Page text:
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Mollick v. Collins

May 23, 1952



SIMS, Justice. Joseph L. Mollick and Irving Mollick, partners doing business as Arista Trading Company, brought this action against J. Luther Collins, Ira E. Patterson and Ambrose G. Patterson, partners doing business as the Central Kentucky Gas Company, for a balance of $2,924 alleged to be due plaintiffs by defendants upon a trading contract entered into between the two firms. The answer as amended admits defendants owe plaintiff this sum and by way of counterclaim as amended, defendants aver plaintiffs are indebted to them under a trading contract in the sum of $3,932.70 and seek to recover from plaintiffs the difference between the two sums, or $1,008.70.

The jury returned a verdict for defendants and plaintiffs seek to reverse the judgment entered thereon because: 1. The promise defendants claimed plaintiffs made them was within the statute of frauds; 2. defendants by their conduct waived any right to apply plaintiffs' money on what is known in the record as the Ginsberg debt; 3. money plaintiffs advanced to defendants for a specific purpose cannot be used for a different purpose; 4. plaintiffs are entitled to judgment on the pleadings; 5. the court erred in admitting incompetent and prejudicial evidence over plaintiffs' objections.

The petition avers that on August 23, 1948, defendants agreed to sell plaintiffs 20 Servel kerosene refrigerators to be delivered in New York City for $5,400; that plaintiffs advanced defendants $3,000 upon the purchase price but defendants failed to deliver the refrigerators and refused to refund the $3,000 and are indebted to plaintiffs in that sum, less $76 plaintiffs owed defendants on a previous transaction.

The answer and counterclaim avers that Joseph Mollick approached defendants to enter into a contract with his firm whereby plaintiffs would furnish defendants electric refrigerators in consideration of defendants furnishing plaintiffs kerosene refrigerators; that defendants informed Mollick that Isadore Ginsberg owed them $3,932.70 on a deal for building materials and they would not enter into the refrigerator contract unless plaintiffs would agree to pay the indebtedness owing defendants by Ginsberg; that Joseph L. Mollick assured defendant Luther Collins that Ginsberg was acting jointly with plaintiffs' firm and upon the termination of the refrigerator contract defendants could apply any balance in their hands owing to plaintiffs on the Ginsberg debt. The affirmative matter in this pleading was controverted of record and the court correctly placed the burden of proof on defendants.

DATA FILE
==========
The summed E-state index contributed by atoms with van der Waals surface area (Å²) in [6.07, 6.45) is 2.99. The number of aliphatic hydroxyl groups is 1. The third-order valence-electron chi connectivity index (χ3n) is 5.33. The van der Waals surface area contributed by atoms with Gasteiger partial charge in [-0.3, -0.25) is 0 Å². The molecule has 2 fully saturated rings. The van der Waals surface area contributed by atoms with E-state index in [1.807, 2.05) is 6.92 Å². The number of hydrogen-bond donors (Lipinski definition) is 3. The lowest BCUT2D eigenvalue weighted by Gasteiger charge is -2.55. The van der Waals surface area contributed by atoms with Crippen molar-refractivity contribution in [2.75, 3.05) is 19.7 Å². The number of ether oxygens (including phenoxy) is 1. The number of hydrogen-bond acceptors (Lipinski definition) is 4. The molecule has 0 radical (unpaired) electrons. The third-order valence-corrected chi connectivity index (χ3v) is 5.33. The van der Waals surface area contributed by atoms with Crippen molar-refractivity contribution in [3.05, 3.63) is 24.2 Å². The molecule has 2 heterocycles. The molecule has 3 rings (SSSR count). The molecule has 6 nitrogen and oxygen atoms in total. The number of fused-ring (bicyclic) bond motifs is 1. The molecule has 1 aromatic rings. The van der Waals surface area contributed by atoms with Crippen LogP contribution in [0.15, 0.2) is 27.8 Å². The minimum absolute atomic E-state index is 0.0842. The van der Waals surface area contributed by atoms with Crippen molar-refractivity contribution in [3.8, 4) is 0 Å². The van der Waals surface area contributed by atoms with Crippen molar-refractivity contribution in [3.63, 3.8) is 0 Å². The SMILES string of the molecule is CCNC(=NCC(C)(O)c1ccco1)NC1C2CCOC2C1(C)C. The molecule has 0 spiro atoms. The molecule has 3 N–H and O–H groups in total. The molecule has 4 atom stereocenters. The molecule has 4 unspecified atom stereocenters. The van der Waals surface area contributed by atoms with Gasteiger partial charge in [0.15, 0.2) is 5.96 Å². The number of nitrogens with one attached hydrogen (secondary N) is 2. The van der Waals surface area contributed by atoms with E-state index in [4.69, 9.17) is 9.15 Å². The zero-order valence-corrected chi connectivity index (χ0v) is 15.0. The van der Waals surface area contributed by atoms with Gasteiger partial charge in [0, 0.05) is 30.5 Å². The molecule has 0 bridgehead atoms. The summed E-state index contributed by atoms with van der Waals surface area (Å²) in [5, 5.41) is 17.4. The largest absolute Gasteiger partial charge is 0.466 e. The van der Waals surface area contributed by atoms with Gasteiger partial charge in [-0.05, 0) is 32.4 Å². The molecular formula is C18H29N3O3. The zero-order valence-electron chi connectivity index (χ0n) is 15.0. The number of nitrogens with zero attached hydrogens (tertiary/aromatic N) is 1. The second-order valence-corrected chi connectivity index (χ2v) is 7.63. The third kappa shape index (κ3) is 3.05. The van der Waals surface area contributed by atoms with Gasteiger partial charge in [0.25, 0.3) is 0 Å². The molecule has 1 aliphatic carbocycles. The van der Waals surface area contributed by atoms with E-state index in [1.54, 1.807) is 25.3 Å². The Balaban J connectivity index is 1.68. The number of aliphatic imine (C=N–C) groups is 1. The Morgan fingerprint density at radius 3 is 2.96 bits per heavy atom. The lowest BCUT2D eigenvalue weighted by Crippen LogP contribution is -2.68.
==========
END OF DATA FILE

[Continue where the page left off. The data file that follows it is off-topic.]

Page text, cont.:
Only two witnesses testified, J. Luther Collins for defendants and Joseph L. Mollick for plaintiffs. On practically all material points their testimony is in direct conflict. Ginsberg introduced Mollick to Collins in a three-way telephone conversation while he and Mollick were in New York and Collins was in Kentucky. Ginsberg owed defendants $3,932.70 on a previous and separate transaction. Collins testified he informed Mollick of that fact in the telephone conversation and would not enter into the refrigerator deal unless Mollick agreed to pay this debt. Ginsberg replied, while Mollick was on the wire, that he operated plaintiffs' appliance business under the name of the Arista Trading Company. Collins then told Mollick over the wire that when they ceased doing business on the refrigerator deal defendants would credit on Ginsberg's account any sum in defendants' hands owing plaintiffs. Mollick agreed to this arrangement and invited Collins to come to New York at plaintiffs' expense. Collins went to New York. Ginsberg was in the hospital but Mollick had Ginsberg reached by telephone and again they had a three-way telephone conversation wherein Mollick again agreed he would pay the debt Ginsberg owed defendants.

Mollick admitted he was introduced to Collins by Ginsberg over the telephone and the contract was made concerning the refrigerators over the wire, but denied Collins ever mentioned the Ginsberg debt or that he (Mollick) promised to pay it in consideration of defendants entering into the refrigerator deal. Furthermore, Mollick denied the telephone conversation between the three in New York while Ginsberg was in the hospital. Also, Mollick denied that Ginsberg was connected with plaintiffs' partnership. Mollick further testified that Ginsberg was a commission merchant and he paid Ginsberg a commission on these refrigerators until defendants stopped him from so doing.